The memory of a Kojonup farming legend will live on thanks to a new medical centre named in his honour, and opened today, that has been majority funded by a generous donation from his estate and a $750,000 capital grant from the Morrison Government.
Federal Member for O’Connor Rick Wilson said the $750,000 Commonwealth investment in the $1.62 million project added to a $530,000 bequest from late Kojonup farmer George Church and contributions from the Shire and community of Kojonup.
“Today’s opening of the George Church Community Medical Centre is fitting testimony to the generosity of Mr Church who passed away in 2015, dedicating his bequest to his late wife, Tricia, who was a long-serving nurse in the Kojonup community,” Mr Wilson said.
“Along with Tricia, George and other members of his family have been heavily involved down through the decades in providing healthcare in Kojonup.
“In the early 1920s, George’s mother, Emily, was instrumental in creating the Kojonup District Hospital, and both he and his sister Gwen, a career nurse and hospital matron, at various times served on the hospital’s Board.”
Mr Wilson said that, in keeping with the hands-on involvement of Mr and Mrs Church, the Kojonup community had always insisted that the new medical centre be community driven and community owned.
“This medical centre has been a labour of love for a community determined to see a lasting legacy to George and Tricia Church,” he said.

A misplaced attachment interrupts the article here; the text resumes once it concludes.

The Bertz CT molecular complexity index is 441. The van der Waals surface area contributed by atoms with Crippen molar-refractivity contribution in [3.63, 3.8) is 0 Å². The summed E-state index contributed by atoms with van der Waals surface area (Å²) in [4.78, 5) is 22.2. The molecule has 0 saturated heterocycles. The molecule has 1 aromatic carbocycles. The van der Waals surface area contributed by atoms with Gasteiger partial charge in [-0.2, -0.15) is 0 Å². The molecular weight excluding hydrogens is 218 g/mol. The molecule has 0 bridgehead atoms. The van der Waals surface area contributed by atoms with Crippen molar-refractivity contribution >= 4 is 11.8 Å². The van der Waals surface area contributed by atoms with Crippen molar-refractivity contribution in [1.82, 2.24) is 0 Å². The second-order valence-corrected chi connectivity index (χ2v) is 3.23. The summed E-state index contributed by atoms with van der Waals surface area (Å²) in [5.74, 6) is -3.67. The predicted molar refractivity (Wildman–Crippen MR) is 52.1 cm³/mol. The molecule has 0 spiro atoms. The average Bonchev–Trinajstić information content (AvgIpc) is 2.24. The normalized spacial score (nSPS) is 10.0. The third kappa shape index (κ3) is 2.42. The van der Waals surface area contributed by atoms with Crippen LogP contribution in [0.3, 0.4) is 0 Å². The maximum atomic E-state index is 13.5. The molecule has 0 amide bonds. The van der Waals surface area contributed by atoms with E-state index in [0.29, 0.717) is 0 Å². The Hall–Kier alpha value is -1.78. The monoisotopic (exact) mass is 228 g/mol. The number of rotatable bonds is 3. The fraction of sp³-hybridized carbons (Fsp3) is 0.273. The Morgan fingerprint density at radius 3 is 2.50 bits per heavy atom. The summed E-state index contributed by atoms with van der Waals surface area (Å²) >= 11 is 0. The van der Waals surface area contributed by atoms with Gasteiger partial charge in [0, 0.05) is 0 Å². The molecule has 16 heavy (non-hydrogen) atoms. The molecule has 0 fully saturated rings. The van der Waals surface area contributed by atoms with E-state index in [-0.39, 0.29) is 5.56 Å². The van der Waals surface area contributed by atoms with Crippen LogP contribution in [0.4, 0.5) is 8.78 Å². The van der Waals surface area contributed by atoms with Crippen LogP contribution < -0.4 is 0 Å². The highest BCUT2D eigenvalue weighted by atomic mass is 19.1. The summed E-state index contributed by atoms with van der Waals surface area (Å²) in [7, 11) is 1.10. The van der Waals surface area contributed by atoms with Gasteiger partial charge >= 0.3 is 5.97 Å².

“I am proud to have helped deliver such a valuable asset for the town of Kojonup and its surrounding shire.
“The new medical centre will provide synergies with the Kojonup and Katanning hospitals, and the adjacent Springhaven Lodge aged care facility.”
Mr Wilson said employment opportunities would be generated for Kojonup and the wider Great Southern region due to the attraction and retention of quality health services.
“Attracting health professionals to regional towns can be challenging, but this new medical centre will help create a modern space to cater for the needs of doctors and allied health professionals,” he said.
“This investment demonstrates the Morrison Government’s commitment to improving health services throughout regional Australia and building a world class health system.”
The medical centre will contain eight clinical rooms to accommodate GPs and allied health professionals servicing Kojonup and surrounding areas including provision for eHealth, Aboriginal health, occupational therapy, and drug and alcohol and domestic violence programs.
Mr Wilson said people in regional areas should expect the same level of quality health care as is available in the city.
“It’s important our senior citizens can stay in their community and receive the care they need, rather than relocating to metropolitan areas,” he said.
“Families need reliable and sustainable access to quality health care for all stages of family life.
“GPs and young health professionals will also gain a fantastic opportunity to live and work in a thriving regional community.”
Mr Church, who lived to the age of 96, was a contemporary of Mr Wilson’s father at Narrogin agricultural school in the 1930s.
“All his working life, George never missed a Katanning sheep sale,” Mr Wilson recalled.
“I remember as a kid waiting for the school bus and, like clockwork, George driving past at eight o’clock every Thursday on his way to the saleyards.
“Earlier, in 1939, George joined the 25th Light Horse Machine Gun Regiment, fought for this great country and was a prisoner of war.”
After returning to Kojonup after World War II, Mr Church married Tricia in 1957.
“Although having no children themselves, their farm was always full of children and laughter,” Mr Wilson said.
“George left a tremendous legacy, and will be remembered as a true gentleman and a generous contributor to the Kojonup community.”
Photos of the centre’s opening on January 12, 2021 are available on request.
- Chris Thomson 0467 710 180